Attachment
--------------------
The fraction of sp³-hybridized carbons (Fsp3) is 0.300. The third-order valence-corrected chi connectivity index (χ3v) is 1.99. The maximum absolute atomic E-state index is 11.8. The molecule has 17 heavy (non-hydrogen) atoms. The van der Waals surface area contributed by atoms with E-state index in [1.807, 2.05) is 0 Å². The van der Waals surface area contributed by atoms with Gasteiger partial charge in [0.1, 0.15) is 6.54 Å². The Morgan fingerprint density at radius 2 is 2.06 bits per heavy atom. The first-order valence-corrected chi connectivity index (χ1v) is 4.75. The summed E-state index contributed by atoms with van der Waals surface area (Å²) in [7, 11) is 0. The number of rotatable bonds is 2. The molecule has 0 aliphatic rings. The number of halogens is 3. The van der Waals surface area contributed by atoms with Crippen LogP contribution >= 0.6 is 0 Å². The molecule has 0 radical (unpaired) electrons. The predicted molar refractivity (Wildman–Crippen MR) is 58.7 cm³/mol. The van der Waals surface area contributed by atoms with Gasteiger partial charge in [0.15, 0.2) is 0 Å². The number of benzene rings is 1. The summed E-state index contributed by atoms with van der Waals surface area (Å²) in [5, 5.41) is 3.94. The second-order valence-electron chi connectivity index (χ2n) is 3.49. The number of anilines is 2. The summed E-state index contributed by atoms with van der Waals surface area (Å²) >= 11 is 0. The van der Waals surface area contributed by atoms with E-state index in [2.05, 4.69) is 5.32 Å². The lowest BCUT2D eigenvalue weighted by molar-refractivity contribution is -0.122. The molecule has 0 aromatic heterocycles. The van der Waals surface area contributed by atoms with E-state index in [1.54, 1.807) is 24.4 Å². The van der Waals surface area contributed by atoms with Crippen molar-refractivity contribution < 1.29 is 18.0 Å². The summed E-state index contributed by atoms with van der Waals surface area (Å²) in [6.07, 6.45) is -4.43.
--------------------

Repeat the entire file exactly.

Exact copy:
The fraction of sp³-hybridized carbons (Fsp3) is 0.300. The third-order valence-corrected chi connectivity index (χ3v) is 1.99. The maximum absolute atomic E-state index is 11.8. The molecule has 17 heavy (non-hydrogen) atoms. The van der Waals surface area contributed by atoms with E-state index in [1.807, 2.05) is 0 Å². The van der Waals surface area contributed by atoms with Gasteiger partial charge in [0.1, 0.15) is 6.54 Å². The Morgan fingerprint density at radius 2 is 2.06 bits per heavy atom. The first-order valence-corrected chi connectivity index (χ1v) is 4.75. The summed E-state index contributed by atoms with van der Waals surface area (Å²) in [7, 11) is 0. The number of rotatable bonds is 2. The molecule has 0 aliphatic rings. The number of halogens is 3. The van der Waals surface area contributed by atoms with Crippen LogP contribution >= 0.6 is 0 Å². The molecule has 0 radical (unpaired) electrons. The predicted molar refractivity (Wildman–Crippen MR) is 58.7 cm³/mol. The van der Waals surface area contributed by atoms with Gasteiger partial charge in [0.15, 0.2) is 0 Å². The number of benzene rings is 1. The summed E-state index contributed by atoms with van der Waals surface area (Å²) in [5, 5.41) is 3.94. The second-order valence-electron chi connectivity index (χ2n) is 3.49. The number of anilines is 2. The summed E-state index contributed by atoms with van der Waals surface area (Å²) >= 11 is 0. The van der Waals surface area contributed by atoms with E-state index in [2.05, 4.69) is 5.32 Å². The lowest BCUT2D eigenvalue weighted by molar-refractivity contribution is -0.122. The molecule has 0 aromatic heterocycles. The van der Waals surface area contributed by atoms with E-state index in [1.54, 1.807) is 24.4 Å². The van der Waals surface area contributed by atoms with Crippen molar-refractivity contribution < 1.29 is 18.0 Å². The summed E-state index contributed by atoms with van der Waals surface area (Å²) in [6.07, 6.45) is -4.43.